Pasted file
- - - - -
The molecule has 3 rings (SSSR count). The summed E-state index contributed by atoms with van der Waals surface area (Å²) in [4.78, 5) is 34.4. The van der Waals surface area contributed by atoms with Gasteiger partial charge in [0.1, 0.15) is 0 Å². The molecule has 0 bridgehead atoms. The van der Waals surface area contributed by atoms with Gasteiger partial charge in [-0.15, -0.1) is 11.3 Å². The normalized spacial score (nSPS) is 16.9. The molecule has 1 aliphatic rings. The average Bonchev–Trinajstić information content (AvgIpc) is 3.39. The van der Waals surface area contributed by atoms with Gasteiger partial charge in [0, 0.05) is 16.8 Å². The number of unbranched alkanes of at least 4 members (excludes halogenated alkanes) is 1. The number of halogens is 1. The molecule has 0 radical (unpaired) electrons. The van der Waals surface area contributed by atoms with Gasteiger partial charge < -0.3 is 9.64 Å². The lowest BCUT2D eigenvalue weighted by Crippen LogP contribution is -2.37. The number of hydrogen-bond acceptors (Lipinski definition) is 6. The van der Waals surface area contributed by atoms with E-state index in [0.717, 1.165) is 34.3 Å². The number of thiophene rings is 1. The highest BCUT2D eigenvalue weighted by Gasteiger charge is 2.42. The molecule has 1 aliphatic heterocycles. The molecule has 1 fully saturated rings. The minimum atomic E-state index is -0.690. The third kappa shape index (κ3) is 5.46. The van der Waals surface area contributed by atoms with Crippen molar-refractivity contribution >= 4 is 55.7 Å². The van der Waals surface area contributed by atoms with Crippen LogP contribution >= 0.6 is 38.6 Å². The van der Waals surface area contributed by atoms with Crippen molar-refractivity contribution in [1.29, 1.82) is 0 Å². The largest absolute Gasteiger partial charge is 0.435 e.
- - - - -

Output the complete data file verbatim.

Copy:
The molecule has 3 rings (SSSR count). The summed E-state index contributed by atoms with van der Waals surface area (Å²) in [4.78, 5) is 34.4. The van der Waals surface area contributed by atoms with Gasteiger partial charge in [0.1, 0.15) is 0 Å². The molecule has 0 bridgehead atoms. The van der Waals surface area contributed by atoms with Gasteiger partial charge in [-0.15, -0.1) is 11.3 Å². The normalized spacial score (nSPS) is 16.9. The molecule has 1 aliphatic rings. The average Bonchev–Trinajstić information content (AvgIpc) is 3.39. The van der Waals surface area contributed by atoms with Gasteiger partial charge in [0, 0.05) is 16.8 Å². The number of unbranched alkanes of at least 4 members (excludes halogenated alkanes) is 1. The number of halogens is 1. The molecule has 0 radical (unpaired) electrons. The van der Waals surface area contributed by atoms with Gasteiger partial charge < -0.3 is 9.64 Å². The lowest BCUT2D eigenvalue weighted by Crippen LogP contribution is -2.37. The number of hydrogen-bond acceptors (Lipinski definition) is 6. The van der Waals surface area contributed by atoms with E-state index in [0.717, 1.165) is 34.3 Å². The number of thiophene rings is 1. The highest BCUT2D eigenvalue weighted by Gasteiger charge is 2.42. The molecule has 1 aliphatic heterocycles. The molecule has 1 fully saturated rings. The minimum atomic E-state index is -0.690. The third kappa shape index (κ3) is 5.46. The van der Waals surface area contributed by atoms with Crippen molar-refractivity contribution >= 4 is 55.7 Å². The van der Waals surface area contributed by atoms with Crippen LogP contribution >= 0.6 is 38.6 Å². The van der Waals surface area contributed by atoms with Crippen molar-refractivity contribution in [1.29, 1.82) is 0 Å². The largest absolute Gasteiger partial charge is 0.435 e.